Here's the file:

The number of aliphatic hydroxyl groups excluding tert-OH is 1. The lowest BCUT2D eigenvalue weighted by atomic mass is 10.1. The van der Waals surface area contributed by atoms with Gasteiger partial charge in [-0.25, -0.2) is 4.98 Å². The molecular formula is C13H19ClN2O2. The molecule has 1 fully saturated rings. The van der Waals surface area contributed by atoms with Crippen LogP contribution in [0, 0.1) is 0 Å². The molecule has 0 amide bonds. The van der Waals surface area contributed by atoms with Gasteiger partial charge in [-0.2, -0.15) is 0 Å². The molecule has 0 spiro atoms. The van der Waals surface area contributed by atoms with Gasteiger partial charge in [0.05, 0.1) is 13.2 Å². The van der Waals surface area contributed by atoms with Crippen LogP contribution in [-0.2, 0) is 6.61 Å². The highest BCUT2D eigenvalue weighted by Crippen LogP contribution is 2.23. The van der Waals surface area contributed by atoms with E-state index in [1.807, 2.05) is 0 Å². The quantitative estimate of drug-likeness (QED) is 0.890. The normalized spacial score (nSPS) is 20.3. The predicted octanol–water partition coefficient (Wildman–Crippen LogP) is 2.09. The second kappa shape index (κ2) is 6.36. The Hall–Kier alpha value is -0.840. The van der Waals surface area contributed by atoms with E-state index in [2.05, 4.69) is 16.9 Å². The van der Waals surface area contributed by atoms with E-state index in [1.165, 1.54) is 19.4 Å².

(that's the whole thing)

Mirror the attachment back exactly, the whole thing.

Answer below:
The number of aliphatic hydroxyl groups excluding tert-OH is 1. The lowest BCUT2D eigenvalue weighted by atomic mass is 10.1. The van der Waals surface area contributed by atoms with Gasteiger partial charge in [-0.25, -0.2) is 4.98 Å². The molecular formula is C13H19ClN2O2. The molecule has 1 fully saturated rings. The van der Waals surface area contributed by atoms with Crippen LogP contribution in [0, 0.1) is 0 Å². The molecule has 0 amide bonds. The van der Waals surface area contributed by atoms with Gasteiger partial charge in [-0.2, -0.15) is 0 Å². The molecule has 0 spiro atoms. The van der Waals surface area contributed by atoms with Gasteiger partial charge in [0.05, 0.1) is 13.2 Å². The van der Waals surface area contributed by atoms with Crippen LogP contribution in [-0.2, 0) is 6.61 Å². The highest BCUT2D eigenvalue weighted by Crippen LogP contribution is 2.23. The van der Waals surface area contributed by atoms with E-state index in [1.807, 2.05) is 0 Å². The quantitative estimate of drug-likeness (QED) is 0.890. The normalized spacial score (nSPS) is 20.3. The predicted octanol–water partition coefficient (Wildman–Crippen LogP) is 2.09. The second kappa shape index (κ2) is 6.36. The Hall–Kier alpha value is -0.840. The van der Waals surface area contributed by atoms with E-state index in [2.05, 4.69) is 16.9 Å². The van der Waals surface area contributed by atoms with E-state index in [1.165, 1.54) is 19.4 Å².